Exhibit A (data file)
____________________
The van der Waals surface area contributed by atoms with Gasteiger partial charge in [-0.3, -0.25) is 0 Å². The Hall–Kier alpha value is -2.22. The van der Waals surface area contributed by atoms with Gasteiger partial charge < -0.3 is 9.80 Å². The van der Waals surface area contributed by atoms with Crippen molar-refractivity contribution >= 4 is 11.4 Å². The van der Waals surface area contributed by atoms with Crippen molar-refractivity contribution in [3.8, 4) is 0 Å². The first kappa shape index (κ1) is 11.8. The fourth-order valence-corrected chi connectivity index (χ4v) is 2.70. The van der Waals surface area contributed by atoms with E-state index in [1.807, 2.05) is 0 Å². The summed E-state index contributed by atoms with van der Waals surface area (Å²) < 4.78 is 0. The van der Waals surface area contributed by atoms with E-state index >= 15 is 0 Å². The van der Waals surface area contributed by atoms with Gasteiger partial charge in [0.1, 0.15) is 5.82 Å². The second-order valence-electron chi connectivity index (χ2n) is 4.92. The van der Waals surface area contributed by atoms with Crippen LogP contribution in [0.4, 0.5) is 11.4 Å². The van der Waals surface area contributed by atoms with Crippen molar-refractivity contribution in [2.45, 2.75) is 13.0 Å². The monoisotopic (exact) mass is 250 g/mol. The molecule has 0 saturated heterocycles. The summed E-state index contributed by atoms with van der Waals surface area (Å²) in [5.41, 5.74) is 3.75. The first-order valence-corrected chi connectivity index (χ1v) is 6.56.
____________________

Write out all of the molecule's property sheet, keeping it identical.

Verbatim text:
The van der Waals surface area contributed by atoms with Gasteiger partial charge in [-0.3, -0.25) is 0 Å². The Hall–Kier alpha value is -2.22. The van der Waals surface area contributed by atoms with Gasteiger partial charge < -0.3 is 9.80 Å². The van der Waals surface area contributed by atoms with Crippen molar-refractivity contribution >= 4 is 11.4 Å². The van der Waals surface area contributed by atoms with Crippen molar-refractivity contribution in [3.8, 4) is 0 Å². The first kappa shape index (κ1) is 11.8. The fourth-order valence-corrected chi connectivity index (χ4v) is 2.70. The van der Waals surface area contributed by atoms with E-state index in [1.807, 2.05) is 0 Å². The summed E-state index contributed by atoms with van der Waals surface area (Å²) < 4.78 is 0. The van der Waals surface area contributed by atoms with E-state index >= 15 is 0 Å². The van der Waals surface area contributed by atoms with Gasteiger partial charge in [0.1, 0.15) is 5.82 Å². The second-order valence-electron chi connectivity index (χ2n) is 4.92. The van der Waals surface area contributed by atoms with Crippen LogP contribution in [0.4, 0.5) is 11.4 Å². The van der Waals surface area contributed by atoms with Crippen molar-refractivity contribution in [2.45, 2.75) is 13.0 Å². The monoisotopic (exact) mass is 250 g/mol. The molecule has 0 saturated heterocycles. The summed E-state index contributed by atoms with van der Waals surface area (Å²) in [5.41, 5.74) is 3.75. The first-order valence-corrected chi connectivity index (χ1v) is 6.56.